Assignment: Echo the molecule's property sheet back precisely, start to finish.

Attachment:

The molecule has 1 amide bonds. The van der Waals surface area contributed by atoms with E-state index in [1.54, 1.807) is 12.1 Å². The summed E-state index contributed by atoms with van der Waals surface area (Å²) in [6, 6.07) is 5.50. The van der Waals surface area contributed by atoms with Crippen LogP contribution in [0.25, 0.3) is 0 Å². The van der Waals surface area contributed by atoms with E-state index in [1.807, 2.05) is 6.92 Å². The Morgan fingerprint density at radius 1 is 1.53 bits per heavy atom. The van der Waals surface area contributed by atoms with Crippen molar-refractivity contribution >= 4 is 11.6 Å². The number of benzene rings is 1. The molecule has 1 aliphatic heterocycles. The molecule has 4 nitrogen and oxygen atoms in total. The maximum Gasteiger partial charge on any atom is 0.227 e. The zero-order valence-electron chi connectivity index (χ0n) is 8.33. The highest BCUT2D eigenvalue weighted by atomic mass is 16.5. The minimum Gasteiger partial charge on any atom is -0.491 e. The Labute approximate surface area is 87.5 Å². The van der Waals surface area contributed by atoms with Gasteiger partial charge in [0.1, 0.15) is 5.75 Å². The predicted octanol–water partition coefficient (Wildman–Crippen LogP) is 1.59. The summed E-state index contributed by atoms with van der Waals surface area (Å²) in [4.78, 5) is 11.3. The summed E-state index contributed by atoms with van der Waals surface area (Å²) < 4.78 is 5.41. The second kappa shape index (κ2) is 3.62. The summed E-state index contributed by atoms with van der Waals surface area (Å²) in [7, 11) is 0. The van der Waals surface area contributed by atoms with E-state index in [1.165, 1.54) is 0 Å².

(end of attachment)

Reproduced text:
The molecule has 1 amide bonds. The van der Waals surface area contributed by atoms with E-state index in [1.54, 1.807) is 12.1 Å². The summed E-state index contributed by atoms with van der Waals surface area (Å²) in [6, 6.07) is 5.50. The van der Waals surface area contributed by atoms with Crippen LogP contribution in [0.25, 0.3) is 0 Å². The van der Waals surface area contributed by atoms with E-state index in [1.807, 2.05) is 6.92 Å². The Morgan fingerprint density at radius 1 is 1.53 bits per heavy atom. The van der Waals surface area contributed by atoms with Crippen molar-refractivity contribution >= 4 is 11.6 Å². The number of benzene rings is 1. The molecule has 1 aliphatic heterocycles. The molecule has 4 nitrogen and oxygen atoms in total. The maximum Gasteiger partial charge on any atom is 0.227 e. The zero-order valence-electron chi connectivity index (χ0n) is 8.33. The highest BCUT2D eigenvalue weighted by atomic mass is 16.5. The minimum Gasteiger partial charge on any atom is -0.491 e. The Labute approximate surface area is 87.5 Å². The van der Waals surface area contributed by atoms with Gasteiger partial charge in [0.1, 0.15) is 5.75 Å². The predicted octanol–water partition coefficient (Wildman–Crippen LogP) is 1.59. The summed E-state index contributed by atoms with van der Waals surface area (Å²) in [4.78, 5) is 11.3. The summed E-state index contributed by atoms with van der Waals surface area (Å²) < 4.78 is 5.41. The second kappa shape index (κ2) is 3.62. The summed E-state index contributed by atoms with van der Waals surface area (Å²) in [7, 11) is 0. The van der Waals surface area contributed by atoms with E-state index in [1.165, 1.54) is 0 Å².